Mozambique News Agency
With the official results of last week’s general election now in from all 11 of Mozambique’s provincial constituencies, it is clear that Filipe Nyusi, the candidate of the ruling Frelimo Party, has won with around 57% of the vote – considerably less than the over 60% predicted at the start of the vote tabulation.
Renamo leader Afonso Dhlakama won over 36% of the vote. This is more than double the 16% he won in the last presidential election in 2009. The third candidate, Daviz Simango, leader of the Mozambique Democratic Movement, trailed on 6.5%, down from the nine per cent he won in 2009.
The sum of the 11 provincial results is as follows:
Filipe Nyusi 2,744,066 57.14%
Afonso Dhlakama 1,747,093 36.38%
Daviz Simango 311,358 6.48%
As for the parliamentary election, Frelimo too scored about 57%, a sharp decline from its 75% of 2009. Renamo took over a third of the vote, and the MDM slightly more than nine per cent. For the sake of convenience, the 27 minor parties who stood in the election have been omitted – none of them came anywhere near winning a parliamentary seat.
The sum of the 11 parliamentary results from the provinces is as follows (percentages refer to the sum of the vote of the three main parties):
Frelimo 2,473,938 57.06%
Renamo 1,467,289 33.84%
MDM 394,458 9.1%
Absent from these results are the two constituencies for Mozambican communities living abroad. However, only 88,820 voters were registered abroad, and it is already known that both these seats went to Frelimo.
Hence, from calculations based on these figures, the composition of the new parliament is likely to be 142 seats for Frelimo, 89 for Renamo and 19 for the MDM. The composition of the current parliament is 191 seats for Frelimo, 51 for Renamo and eight for the MDM. Thus Frelimo is set to lose 49 seats, while Renamo gains 38 and the MDM gains 11.
In late 2013, Frelimo claimed more than four million members: but on 15 October less than 2.5 million people voted for the party, and 2.75 million voted for its presidential candidate. So either the Frelimo membership figures are exaggerated or around one and a half million Frelimo members failed to vote for their party.
The provincial results are not yet definitive, since they have not been confirmed by the National Elections Commission (CNE). Currently the CNE is undertaking the painfully slow task of re-classifying all the votes that were considered invalid at the polling stations.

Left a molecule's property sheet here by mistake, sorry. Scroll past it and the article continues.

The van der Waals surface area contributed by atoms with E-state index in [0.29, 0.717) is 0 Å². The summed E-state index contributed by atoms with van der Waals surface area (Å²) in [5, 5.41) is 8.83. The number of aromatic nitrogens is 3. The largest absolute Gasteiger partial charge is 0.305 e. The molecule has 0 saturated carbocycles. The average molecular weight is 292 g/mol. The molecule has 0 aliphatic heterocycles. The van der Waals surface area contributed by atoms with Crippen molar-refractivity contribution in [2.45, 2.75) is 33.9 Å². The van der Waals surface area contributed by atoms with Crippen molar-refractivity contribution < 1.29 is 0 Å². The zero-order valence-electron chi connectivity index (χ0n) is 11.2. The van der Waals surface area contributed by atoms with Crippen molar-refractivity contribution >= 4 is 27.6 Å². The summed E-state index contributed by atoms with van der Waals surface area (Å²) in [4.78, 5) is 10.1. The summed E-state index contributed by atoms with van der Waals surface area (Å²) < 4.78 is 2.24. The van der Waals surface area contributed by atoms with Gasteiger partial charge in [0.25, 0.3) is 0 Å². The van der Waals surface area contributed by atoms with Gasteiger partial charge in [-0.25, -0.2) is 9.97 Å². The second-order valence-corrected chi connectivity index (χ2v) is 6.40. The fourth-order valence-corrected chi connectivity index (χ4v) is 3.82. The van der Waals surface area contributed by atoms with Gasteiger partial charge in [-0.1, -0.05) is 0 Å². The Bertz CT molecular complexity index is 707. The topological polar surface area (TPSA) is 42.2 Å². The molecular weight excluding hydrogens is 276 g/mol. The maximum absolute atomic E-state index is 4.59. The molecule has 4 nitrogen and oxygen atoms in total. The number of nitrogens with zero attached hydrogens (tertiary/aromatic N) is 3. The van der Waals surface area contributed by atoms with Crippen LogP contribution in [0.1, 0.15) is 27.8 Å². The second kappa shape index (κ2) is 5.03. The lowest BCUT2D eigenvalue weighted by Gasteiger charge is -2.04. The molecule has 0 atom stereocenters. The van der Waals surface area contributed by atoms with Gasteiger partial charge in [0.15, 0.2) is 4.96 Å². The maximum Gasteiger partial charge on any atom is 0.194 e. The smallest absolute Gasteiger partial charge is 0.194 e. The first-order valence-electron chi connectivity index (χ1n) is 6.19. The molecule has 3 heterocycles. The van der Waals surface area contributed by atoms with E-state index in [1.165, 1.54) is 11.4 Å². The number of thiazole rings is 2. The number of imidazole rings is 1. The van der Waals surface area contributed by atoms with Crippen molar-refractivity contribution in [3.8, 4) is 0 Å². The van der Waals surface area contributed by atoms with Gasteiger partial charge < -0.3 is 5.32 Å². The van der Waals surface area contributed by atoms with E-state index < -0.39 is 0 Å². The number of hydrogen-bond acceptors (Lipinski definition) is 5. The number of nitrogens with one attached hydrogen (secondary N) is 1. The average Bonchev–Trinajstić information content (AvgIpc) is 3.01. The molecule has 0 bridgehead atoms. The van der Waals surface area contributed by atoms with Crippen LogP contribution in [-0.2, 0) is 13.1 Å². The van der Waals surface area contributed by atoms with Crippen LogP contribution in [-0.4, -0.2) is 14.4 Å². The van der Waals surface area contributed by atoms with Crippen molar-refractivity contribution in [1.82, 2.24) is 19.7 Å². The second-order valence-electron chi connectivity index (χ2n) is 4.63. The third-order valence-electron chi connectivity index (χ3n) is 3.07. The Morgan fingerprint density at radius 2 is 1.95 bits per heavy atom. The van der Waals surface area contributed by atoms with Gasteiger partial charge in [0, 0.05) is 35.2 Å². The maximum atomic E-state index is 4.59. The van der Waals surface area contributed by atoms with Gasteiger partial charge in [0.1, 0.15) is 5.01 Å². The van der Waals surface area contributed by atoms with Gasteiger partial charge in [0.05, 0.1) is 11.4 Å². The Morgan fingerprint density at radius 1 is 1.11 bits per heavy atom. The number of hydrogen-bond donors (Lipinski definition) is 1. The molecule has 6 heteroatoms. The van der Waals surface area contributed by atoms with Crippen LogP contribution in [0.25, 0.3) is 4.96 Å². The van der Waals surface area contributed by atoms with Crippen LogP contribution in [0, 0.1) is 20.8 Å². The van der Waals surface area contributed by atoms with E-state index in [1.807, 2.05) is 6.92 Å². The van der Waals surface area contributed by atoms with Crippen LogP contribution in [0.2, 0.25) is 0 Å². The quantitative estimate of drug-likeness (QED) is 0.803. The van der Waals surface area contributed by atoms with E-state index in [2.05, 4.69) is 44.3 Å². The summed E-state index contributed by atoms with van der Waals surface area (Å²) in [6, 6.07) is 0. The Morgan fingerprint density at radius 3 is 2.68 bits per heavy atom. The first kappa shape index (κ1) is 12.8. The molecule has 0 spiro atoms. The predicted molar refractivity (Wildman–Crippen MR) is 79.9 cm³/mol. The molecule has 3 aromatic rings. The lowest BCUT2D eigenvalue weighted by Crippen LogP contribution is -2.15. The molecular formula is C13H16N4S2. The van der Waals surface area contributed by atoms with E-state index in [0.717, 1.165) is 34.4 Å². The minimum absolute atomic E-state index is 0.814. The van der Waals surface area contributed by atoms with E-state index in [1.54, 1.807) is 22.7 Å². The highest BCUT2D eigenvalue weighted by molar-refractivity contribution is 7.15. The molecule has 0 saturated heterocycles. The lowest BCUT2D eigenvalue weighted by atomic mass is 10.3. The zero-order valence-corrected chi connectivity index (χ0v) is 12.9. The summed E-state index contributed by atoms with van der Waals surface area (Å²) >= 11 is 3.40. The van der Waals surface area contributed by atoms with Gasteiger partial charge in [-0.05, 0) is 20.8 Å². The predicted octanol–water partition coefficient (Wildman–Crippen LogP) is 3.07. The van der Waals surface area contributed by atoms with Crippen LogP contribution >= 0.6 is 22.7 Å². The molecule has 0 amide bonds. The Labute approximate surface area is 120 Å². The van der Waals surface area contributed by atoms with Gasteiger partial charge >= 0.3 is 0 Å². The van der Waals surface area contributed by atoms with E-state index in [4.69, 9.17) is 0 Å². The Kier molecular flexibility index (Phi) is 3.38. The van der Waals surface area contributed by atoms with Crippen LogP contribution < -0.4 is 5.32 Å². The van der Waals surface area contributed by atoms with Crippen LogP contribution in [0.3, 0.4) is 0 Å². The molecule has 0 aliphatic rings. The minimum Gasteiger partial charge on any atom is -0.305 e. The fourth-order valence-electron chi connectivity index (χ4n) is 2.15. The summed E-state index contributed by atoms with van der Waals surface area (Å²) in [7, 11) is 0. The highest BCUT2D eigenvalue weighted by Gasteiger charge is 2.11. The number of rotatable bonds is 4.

On past experience, between 10 and 20% of these votes will be rescued, with the CNE determining that the polling station staff were too strict, and that the voters concerned did indeed express a preference. This will alter the total votes for the three candidates and the three main parties, but not by very much.
Far more significant is the CNE’s decision to investigate all allegations of irregularities and fraud. Should the CNE decide to annul openly fraudulent results sheets which claim impossible turnouts of 90, 95 or even 100%, this could make a material difference to the final result.
The results by province were:
Filipe Nyusi 120,818 48.39%
Afonso Dhlakama 111,114 44.5%
Daviz Simango 17,776 7.12%
Frelimo 113,496 50.51%
Renamo 91,743 40.81%
MDM 18,105 8.06%
Filipe Nyusi 324,857 78.06%
Afonso Dhlakama 75,568 18.16%
Daviz Simango 15,729 3.78%
Frelimo 310,608 77.54%
Renamo 69,167 17.27%
MDM 19,175 5%
Afonso Dhlakama 375,592 49.46%
Filipe Nyusi 339,143 44.66%
Daviz Simango 44,587 5.87%
Frelimo 306,676 45%
Renamo 299,311 43.73%
MDM 57,416 8.39%
Afonso Dhlakama 231,972 49.22%
Filipe Nyusi 218,850 46.43%
Daviz Simango 20,493 4.35%
Frelimo 208,933 48.23%
Renamo 197,922 45.69%
MDM 26.343 6.08%
Afonso Dhlakama 327,300 50.11%
Filipe Nyusi 268,856 41.16%
Daviz Simango 56,983 8.72%
Frelimo 243,036 41.12%
Renamo 283,036 47.88%
MDM 65,033 11.00%
Afonso Dhlakama 229,341 55.72%
Filipe Nyusi 146,043 35.48%
Daviz Simango 36,189 8.79%
Frelimo 138,493 37.07%
Renamo 182,049 48.73%
MDM 53,040 14.20%
Afonso Dhlakama 169,359 48.45%
Filipe Nyusi 167,018 47.77%
Daviz Simango 13,182 3.77%
Frelimo 156,835 49.02%
Renamo 147,087 45.93%
MDM 16,276 5.05%
Filipe Nyusi 228,819 75.7%
Afonso Dhlakama 57,523 19.03%
Daviz Simango 15,920 5.27%
Frelimo 207,642 72.05%
Renamo 44.055 15.29%
MDM 15,941 5.18%
Filipe Nyusi 342,470 93.79%
Afonso Dhlakama 11,591 3.17%
Daviz Simango 11,098 3.04%
Frelimo 269,914 93.84%
Renamo 7,249 2.52%
MDM 10,454 3.63%
Filipe Nyusi 298,624 73.63%
Afonso Dhlakama 71,407 17.61%
Daviz Simango 35,543 8.76%
Frelimo 265,508 68.27%
Renamo 66,684 17.15%